7 thoughts on “Accepting the Bad with the Good

  1. McMoller says:

    Thank you for that information. It is good to know in case anyone else asks. Mikkel has found another way to ship in the guides, but we definitely will not take the Tica bus again. He spoke with an attorney, but it was going to cost more to pursue with no guarantee of anything being done. Luckily he was able to go back and retrieve the suitcases of guides, although the personnel at the customs warehouse in David could not find them for 5 hours. This was definitely a learning experience.

  2. Joanne says:

    When Gringo’s take the Tica Bus they are treated like 3rd class citizens. Should you choose to attempt this again, which I doubt, take the bus to Conception. Then a taxi to the border . Once at the border there is a place to get a bus to the Interior of Costa Rica. It’s on the left hand side between the two terminals as you face Costa Rica.
    Coming back take the bus to Cuidad Neilly, a taxi to the border $8-$10. Again, take a bus back to where you need to go in Panama. You are treated much better if you don’t take the Tica Bus. I believe the place to purchase the bus ticket is on the left hand side past the terminal towards Panama.

    So sorry this happened to you guys. What a blemish on Panama. I think I would be complaining to whomever governs the Customs officials and see what comes of that. You always want to have a receipt for what you “paid” for anything coming into the Country which is a lesson you learned all too well. Also migration needs to know of the situation with the “bribes” as President Varela said they were cracking down on that.

    The ONLY times we ever had to go through customs was when we took the bus. We learned the hard way too, but not nearly as hard as you did.

  3. Barbara Schutt says:

    Oh, I’m so sorry you went through that ordeal! I would have been freaking out while waiting for my husband to come back. I think I would have demanded to use the restroom, too, even if that meant someone went in there with me.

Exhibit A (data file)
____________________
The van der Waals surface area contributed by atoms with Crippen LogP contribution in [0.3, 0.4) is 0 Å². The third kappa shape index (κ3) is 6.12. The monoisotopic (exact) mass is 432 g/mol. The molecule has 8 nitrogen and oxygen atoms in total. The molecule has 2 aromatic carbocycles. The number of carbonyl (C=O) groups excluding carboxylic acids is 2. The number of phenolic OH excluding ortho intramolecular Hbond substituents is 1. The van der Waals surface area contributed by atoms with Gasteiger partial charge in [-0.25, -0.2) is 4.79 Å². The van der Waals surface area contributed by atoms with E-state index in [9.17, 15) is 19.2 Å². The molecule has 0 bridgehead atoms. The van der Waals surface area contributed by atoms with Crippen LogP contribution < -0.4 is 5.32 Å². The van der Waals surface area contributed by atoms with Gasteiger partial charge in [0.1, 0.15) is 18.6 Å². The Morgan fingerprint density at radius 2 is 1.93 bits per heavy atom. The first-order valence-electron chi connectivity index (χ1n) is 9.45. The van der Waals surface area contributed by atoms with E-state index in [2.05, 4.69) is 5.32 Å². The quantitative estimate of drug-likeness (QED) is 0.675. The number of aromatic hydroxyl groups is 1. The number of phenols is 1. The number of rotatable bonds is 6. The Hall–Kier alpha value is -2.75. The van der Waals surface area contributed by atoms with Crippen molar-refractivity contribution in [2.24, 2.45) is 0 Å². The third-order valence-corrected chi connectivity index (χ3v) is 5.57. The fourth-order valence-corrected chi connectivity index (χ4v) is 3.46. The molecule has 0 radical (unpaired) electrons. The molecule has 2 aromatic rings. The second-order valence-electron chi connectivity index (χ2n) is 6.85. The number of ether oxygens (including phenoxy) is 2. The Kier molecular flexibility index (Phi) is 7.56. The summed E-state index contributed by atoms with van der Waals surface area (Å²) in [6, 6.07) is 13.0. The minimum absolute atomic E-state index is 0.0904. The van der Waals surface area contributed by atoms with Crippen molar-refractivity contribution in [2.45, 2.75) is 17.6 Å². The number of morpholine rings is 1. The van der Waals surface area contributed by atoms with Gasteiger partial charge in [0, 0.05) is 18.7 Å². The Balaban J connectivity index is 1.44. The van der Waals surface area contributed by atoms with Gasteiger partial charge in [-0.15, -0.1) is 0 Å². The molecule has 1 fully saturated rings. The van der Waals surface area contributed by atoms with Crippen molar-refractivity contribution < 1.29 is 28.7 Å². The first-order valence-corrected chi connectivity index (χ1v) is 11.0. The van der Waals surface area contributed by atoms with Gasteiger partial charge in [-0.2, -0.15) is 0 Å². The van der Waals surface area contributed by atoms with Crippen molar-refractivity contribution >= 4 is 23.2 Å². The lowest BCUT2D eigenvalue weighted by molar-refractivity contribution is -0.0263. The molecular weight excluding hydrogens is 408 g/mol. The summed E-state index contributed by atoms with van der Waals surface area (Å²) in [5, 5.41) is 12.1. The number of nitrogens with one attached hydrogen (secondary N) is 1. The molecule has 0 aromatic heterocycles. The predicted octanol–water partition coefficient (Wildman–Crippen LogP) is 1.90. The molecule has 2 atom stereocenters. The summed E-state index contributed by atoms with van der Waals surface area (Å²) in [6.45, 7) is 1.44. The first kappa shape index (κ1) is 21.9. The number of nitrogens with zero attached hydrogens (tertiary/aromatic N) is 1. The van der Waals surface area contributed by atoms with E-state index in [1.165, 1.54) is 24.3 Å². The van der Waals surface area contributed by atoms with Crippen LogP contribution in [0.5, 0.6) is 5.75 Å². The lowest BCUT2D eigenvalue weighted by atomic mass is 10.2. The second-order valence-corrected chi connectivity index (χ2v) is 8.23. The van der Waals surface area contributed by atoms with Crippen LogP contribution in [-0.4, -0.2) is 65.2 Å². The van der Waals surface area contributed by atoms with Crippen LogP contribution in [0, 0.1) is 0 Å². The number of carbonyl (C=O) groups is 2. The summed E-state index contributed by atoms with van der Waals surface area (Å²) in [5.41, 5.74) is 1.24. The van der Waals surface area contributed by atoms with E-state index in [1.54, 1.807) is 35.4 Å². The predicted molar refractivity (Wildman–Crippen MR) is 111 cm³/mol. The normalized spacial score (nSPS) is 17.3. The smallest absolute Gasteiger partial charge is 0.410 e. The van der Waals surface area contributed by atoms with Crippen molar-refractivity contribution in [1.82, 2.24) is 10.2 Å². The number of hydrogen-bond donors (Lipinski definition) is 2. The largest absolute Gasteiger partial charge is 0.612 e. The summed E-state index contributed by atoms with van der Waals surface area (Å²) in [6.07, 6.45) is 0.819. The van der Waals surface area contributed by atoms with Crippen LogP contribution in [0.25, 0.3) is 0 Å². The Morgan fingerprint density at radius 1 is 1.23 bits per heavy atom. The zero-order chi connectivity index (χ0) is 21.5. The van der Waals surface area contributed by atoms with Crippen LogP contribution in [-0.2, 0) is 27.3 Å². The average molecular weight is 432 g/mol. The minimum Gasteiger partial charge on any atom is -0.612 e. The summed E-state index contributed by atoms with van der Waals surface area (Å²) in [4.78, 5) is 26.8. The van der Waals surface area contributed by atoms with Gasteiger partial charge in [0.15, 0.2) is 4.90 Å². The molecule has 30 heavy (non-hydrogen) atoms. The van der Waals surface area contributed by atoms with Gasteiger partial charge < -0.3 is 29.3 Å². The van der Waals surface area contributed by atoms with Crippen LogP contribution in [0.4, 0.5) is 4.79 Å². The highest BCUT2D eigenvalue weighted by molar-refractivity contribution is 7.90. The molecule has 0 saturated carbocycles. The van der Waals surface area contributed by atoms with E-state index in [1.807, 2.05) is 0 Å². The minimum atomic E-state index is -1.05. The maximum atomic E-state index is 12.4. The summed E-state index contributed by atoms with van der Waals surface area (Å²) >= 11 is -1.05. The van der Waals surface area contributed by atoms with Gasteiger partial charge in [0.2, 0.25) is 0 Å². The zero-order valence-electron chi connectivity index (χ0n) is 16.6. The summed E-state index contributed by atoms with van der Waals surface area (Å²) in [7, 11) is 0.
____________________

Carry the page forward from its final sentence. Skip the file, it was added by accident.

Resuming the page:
Really horrible treatment and discriminatory!

  4. mcmoller says:

    Not sure. I feel we were singled out since we were the only gringos on the bus and it was early. The guides (brochures) are worth nothing to them, but now they could charge some horrendous duty because I guess they think we are rich. Mikkel kept telling them we did not have that kind of money. Why would we take a bus instead of fly? If it wasn’t for the one supervisor, the others wanted to just let us go and kept trying to convince him while I was sitting there waiting for Mikkel to return from who know where. I watched many others come through with lots of things probably worth more than our guides, including a vendor with lots of jewelry and watches. When asked for the paperwork and receipts, the Panamanian vendor told them she did not have any. They let her pass. Even watched as one inspector started to pull things out of a large backpack, but about a quarter way down, just gave up. He could have had drugs on the bottom, but the inspector let him put his stuff back and walk out. I guess we just drew the short end of the stick and the other inspectors did not want to deal with any more problems since they more or less had to “babysit” me.

  5. indacampo says:

    Sorry to hear about your troubles returning home. Do you think the reason for the “duty” is because of the government’s crackdown on undocumented workers?